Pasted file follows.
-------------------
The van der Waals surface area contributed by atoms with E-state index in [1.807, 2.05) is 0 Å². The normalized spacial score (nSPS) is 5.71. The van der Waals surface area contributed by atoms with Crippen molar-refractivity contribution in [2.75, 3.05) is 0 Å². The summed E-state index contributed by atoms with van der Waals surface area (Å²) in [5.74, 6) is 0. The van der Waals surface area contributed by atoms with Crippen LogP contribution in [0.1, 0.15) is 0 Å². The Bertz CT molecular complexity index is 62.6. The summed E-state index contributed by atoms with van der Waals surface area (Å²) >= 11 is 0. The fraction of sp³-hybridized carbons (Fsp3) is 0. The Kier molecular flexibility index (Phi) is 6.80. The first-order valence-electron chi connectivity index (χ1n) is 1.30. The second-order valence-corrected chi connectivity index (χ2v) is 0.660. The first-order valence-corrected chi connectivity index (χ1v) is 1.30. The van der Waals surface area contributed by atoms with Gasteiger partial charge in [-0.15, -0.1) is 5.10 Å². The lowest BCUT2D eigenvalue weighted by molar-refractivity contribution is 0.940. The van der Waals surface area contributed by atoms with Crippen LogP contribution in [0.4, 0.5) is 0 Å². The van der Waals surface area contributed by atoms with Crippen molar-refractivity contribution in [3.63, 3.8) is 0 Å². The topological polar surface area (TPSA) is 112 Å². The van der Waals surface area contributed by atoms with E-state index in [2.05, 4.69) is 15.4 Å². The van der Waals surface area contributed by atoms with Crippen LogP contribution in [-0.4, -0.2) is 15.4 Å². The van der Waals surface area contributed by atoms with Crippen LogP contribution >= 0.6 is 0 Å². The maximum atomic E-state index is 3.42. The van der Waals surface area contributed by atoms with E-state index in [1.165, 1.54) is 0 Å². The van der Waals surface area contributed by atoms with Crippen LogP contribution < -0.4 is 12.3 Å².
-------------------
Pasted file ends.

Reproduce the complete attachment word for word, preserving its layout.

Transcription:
The van der Waals surface area contributed by atoms with E-state index in [1.807, 2.05) is 0 Å². The normalized spacial score (nSPS) is 5.71. The van der Waals surface area contributed by atoms with Crippen molar-refractivity contribution in [2.75, 3.05) is 0 Å². The summed E-state index contributed by atoms with van der Waals surface area (Å²) in [5.74, 6) is 0. The van der Waals surface area contributed by atoms with Crippen LogP contribution in [0.1, 0.15) is 0 Å². The Bertz CT molecular complexity index is 62.6. The summed E-state index contributed by atoms with van der Waals surface area (Å²) >= 11 is 0. The fraction of sp³-hybridized carbons (Fsp3) is 0. The Kier molecular flexibility index (Phi) is 6.80. The first-order valence-electron chi connectivity index (χ1n) is 1.30. The second-order valence-corrected chi connectivity index (χ2v) is 0.660. The first-order valence-corrected chi connectivity index (χ1v) is 1.30. The van der Waals surface area contributed by atoms with Gasteiger partial charge in [-0.15, -0.1) is 5.10 Å². The lowest BCUT2D eigenvalue weighted by molar-refractivity contribution is 0.940. The van der Waals surface area contributed by atoms with Crippen LogP contribution in [0.4, 0.5) is 0 Å². The van der Waals surface area contributed by atoms with Crippen molar-refractivity contribution in [3.63, 3.8) is 0 Å². The topological polar surface area (TPSA) is 112 Å². The van der Waals surface area contributed by atoms with E-state index in [2.05, 4.69) is 15.4 Å². The van der Waals surface area contributed by atoms with Crippen LogP contribution in [-0.4, -0.2) is 15.4 Å². The van der Waals surface area contributed by atoms with Crippen LogP contribution >= 0.6 is 0 Å². The maximum atomic E-state index is 3.42. The van der Waals surface area contributed by atoms with E-state index in [1.165, 1.54) is 0 Å². The van der Waals surface area contributed by atoms with Crippen LogP contribution < -0.4 is 12.3 Å².